India deposited its instruments of accession to the Paris Convention for the Protection of Industrial Property and to the Patent Co-operation Treaty on September 7, 1998. Since December 7, 1998, it has been possible to designate India in PCT applications and to elect India in the demand for preliminary examination. If India is a designated country in the PCT application and is also elected in the demand for preliminary examination filed within 19 months of the priority date, then the deadline for entry into the National Phase in India is 31 months from the Priority Date. If the applicant does not so elect India in the demand for preliminary examination, then the deadline for entry into the National Phase in India is 21 months from the Priority Date. As such, all applicants who have designated India in their PCT application filed on or after December 7, 1998, will be able to file PCT National Phase applications in India.
PCT What it is
Pct is the acronym for Patent Cooperation Treaty (PCT), a sister Treaty of the Paris Convention administered by the World Intellectual Property Organization (WIPO). It facilitates filing of patent applications under a single umbrella and provides for simplified procedure for the search and examination of such applications. The PCT system is a very popular method of filing patent applications throughout the world. There are now over 125 signatory countries to PCT. The PCT does not provide for the grant of International Patent. The patent rights are still a subject matter governed by the local laws of each country. Under the traditional patent system, individual application should be filed for each country for which patent protection was sought. Applicants from members of Paris convention can claim priority of an earlier application for application filed subsequently in convention countries. However, such application has to be filed within 12 months of the filing date of the application in the home country.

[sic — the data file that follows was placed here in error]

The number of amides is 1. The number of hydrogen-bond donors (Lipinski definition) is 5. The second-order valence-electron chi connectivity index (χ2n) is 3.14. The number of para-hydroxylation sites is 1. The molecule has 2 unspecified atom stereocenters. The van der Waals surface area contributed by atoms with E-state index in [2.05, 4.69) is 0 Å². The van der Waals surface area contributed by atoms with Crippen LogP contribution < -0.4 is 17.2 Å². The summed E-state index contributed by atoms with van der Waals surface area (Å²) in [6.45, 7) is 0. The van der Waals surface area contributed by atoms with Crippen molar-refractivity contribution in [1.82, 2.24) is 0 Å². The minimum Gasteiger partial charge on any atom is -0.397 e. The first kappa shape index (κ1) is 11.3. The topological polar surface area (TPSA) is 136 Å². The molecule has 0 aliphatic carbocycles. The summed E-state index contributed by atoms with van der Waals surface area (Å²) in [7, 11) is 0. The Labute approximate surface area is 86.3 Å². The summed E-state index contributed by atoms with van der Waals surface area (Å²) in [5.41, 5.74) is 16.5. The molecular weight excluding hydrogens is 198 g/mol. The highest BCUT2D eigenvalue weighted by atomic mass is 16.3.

The above method for filing of patent applications for all countries in which the inventor wanted to seek protection with respect to as invention within one year of the filing resulted in huge expenses for translation, official and attorney fees, all at a time he doesn’t know whether he is likely to obtain the patent for his invention. Further, under the traditional system each and every patent office where an application has been filed, had to carryout a formal examination of application resulting in extensive search by each and every office to determine the patentability of the invention and consequent delay and expenditure.